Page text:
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Attitudes of non-African American focus group participants toward return of results from exome and whole genome sequencing

Authors

  • Joon-Ho Yu,

    Corresponding author
    1. Department of Pediatrics, University of Washington, Seattle, Washington
    • Correspondence to:

      Joon-Ho Yu, M.P.H., Ph.D., Department of Pediatrics, School of Medicine, University of Washington, Box 356320, 1959 NE Pacific St. HSB RR349, Seattle, WA 98195.

      E-mail: joonhoyu@u.washington.edu

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  • Julia Crouch,

    1. Treuman Katz Center for Pediatric Bioethics, Seattle Children's Research Institute, Seattle, Washington
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  • Seema M. Jamal,

    1. Department of Pediatrics, University of Washington, Seattle, Washington
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  • Michael J. Bamshad,

    1. Department of Pediatrics, University of Washington, Seattle, Washington
    2. Department of Genome Sciences, University of Washington, Seattle, Washington
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  • Holly K. Tabor

    1. Department of Pediatrics, University of Washington, Seattle, Washington
    2. Treuman Katz Center for Pediatric Bioethics, Seattle Children's Research Institute, Seattle, Washington
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  • The authors declared that have no conflicts of interest to disclose.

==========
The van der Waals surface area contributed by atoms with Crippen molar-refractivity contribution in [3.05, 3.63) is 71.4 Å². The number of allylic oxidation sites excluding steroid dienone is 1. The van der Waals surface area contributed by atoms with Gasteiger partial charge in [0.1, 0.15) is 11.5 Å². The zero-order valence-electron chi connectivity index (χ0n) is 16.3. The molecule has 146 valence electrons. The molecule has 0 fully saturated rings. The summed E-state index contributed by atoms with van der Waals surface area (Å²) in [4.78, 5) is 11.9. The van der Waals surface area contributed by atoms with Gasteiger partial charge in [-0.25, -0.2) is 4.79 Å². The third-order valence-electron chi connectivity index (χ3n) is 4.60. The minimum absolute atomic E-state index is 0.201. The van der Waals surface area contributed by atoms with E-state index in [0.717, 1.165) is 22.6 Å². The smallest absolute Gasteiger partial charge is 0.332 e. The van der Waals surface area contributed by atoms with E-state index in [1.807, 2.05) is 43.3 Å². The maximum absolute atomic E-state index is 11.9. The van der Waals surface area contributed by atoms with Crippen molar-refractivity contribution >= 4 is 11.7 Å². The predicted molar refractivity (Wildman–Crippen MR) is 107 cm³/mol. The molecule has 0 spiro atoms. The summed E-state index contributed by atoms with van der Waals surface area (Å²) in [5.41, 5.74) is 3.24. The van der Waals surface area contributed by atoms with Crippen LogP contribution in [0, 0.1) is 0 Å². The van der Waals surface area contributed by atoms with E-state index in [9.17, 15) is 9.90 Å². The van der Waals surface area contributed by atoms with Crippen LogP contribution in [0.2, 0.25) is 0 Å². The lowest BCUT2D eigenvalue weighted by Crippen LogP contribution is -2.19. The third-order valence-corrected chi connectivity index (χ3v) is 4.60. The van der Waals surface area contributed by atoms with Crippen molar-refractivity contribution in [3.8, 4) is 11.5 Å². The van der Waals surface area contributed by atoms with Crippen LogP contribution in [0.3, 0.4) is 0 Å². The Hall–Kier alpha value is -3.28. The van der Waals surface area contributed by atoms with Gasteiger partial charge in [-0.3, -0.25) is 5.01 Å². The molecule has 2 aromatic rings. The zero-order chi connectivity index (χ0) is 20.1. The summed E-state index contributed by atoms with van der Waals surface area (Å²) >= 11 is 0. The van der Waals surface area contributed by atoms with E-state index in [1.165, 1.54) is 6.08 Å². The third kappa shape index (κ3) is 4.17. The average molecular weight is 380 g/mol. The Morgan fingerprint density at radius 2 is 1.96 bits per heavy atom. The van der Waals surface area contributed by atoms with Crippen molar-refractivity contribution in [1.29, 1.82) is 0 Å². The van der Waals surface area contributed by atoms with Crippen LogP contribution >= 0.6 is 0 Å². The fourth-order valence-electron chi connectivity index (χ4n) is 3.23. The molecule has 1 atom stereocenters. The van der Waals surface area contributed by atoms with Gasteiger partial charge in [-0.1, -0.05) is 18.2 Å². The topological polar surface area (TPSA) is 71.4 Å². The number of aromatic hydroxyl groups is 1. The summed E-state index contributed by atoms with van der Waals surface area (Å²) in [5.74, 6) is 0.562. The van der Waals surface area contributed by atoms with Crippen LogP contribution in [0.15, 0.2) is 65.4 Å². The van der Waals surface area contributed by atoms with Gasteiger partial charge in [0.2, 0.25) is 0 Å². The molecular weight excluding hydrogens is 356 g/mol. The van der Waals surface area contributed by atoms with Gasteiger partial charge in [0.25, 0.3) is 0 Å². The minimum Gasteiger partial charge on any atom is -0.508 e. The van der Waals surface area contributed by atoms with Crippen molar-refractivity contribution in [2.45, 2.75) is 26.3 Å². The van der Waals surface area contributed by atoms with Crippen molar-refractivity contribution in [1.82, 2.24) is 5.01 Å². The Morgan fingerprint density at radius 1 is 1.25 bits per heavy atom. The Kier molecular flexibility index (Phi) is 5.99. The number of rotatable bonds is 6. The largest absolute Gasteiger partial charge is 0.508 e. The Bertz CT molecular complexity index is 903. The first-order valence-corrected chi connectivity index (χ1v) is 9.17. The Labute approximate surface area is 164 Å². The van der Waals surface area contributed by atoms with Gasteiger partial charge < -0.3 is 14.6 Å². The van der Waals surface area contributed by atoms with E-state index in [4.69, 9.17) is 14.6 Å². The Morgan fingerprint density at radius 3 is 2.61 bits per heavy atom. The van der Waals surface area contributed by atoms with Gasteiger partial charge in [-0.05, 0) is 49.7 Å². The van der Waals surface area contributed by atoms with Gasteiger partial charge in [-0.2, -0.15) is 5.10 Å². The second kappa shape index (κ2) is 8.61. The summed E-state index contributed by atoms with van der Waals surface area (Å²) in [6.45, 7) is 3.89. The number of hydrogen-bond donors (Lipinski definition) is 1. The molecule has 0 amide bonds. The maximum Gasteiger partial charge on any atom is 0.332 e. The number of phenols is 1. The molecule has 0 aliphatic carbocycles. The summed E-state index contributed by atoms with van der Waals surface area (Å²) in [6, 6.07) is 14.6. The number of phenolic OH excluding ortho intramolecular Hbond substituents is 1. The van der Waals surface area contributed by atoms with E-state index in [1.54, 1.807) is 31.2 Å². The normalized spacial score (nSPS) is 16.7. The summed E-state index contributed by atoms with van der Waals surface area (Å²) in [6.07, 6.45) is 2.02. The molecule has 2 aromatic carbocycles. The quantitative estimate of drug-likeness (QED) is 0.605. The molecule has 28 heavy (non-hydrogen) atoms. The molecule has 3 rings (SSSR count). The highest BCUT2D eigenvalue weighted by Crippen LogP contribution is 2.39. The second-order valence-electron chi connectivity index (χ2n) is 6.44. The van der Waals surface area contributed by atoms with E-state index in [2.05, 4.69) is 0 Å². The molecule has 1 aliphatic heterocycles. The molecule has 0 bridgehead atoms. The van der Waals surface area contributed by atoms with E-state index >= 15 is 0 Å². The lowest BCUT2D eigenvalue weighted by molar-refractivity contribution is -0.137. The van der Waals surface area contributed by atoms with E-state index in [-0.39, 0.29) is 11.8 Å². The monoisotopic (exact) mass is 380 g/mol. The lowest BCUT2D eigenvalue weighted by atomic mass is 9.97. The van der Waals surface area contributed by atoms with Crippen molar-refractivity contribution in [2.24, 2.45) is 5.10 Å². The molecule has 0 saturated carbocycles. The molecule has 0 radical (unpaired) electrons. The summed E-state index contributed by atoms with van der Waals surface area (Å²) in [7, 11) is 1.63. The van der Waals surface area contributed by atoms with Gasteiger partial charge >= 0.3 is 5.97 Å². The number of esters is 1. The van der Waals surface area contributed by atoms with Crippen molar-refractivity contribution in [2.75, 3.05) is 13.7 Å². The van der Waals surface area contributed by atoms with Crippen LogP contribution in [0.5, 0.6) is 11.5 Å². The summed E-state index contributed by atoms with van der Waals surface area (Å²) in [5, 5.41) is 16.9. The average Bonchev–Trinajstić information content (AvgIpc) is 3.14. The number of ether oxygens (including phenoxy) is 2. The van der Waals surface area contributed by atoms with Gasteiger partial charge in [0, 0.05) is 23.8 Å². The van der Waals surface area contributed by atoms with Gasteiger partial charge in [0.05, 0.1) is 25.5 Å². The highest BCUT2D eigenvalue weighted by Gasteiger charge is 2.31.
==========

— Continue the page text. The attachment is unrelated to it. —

Abstract

Exome sequencing and whole genome sequencing (ES/WGS) present individuals with the opportunity to benefit from a broad scope of genetic results of clinical and personal utility. Yet, it is unclear which genetic results people want to receive (i.e., what type of genetic information they want to learn about themselves) or conversely not receive, and how they want to receive or manage results over time. Very little is known about whether and how attitudes toward receiving individual results from ES/WGS vary among racial/ethnic populations. We conducted 13 focus groups with a racially and ethnically diverse parent population (n = 76) to investigate attitudes toward return of individual results from WGS. We report on our findings for non-African American (non-AA) participants. Non-AA participants were primarily interested in genetic results on which they could act or “do something about.” They defined “actionability” broadly to include individual medical treatment and disease prevention. The ability to plan for the future was both a motivation for and an expected benefit of receiving results. Their concerns focused on the meaning of results, specifically the potential inaccuracy and uncertainty of results. Non-AA participants expected healthcare providers to be involved in results management by helping them interpret results in the context of their own health and by providing counseling support. We compare and contrast these themes with those we previously reported from our analysis of African American (AA) perspectives to highlight the importance of varying preferences for results, characterize the central role of temporal orientation in framing expectations about the possibility of receiving ES/WGS results, and identify potential avenues by which genomic healthcare disparities may be inadvertently perpetuated. © 2014 Wiley Periodicals, Inc.

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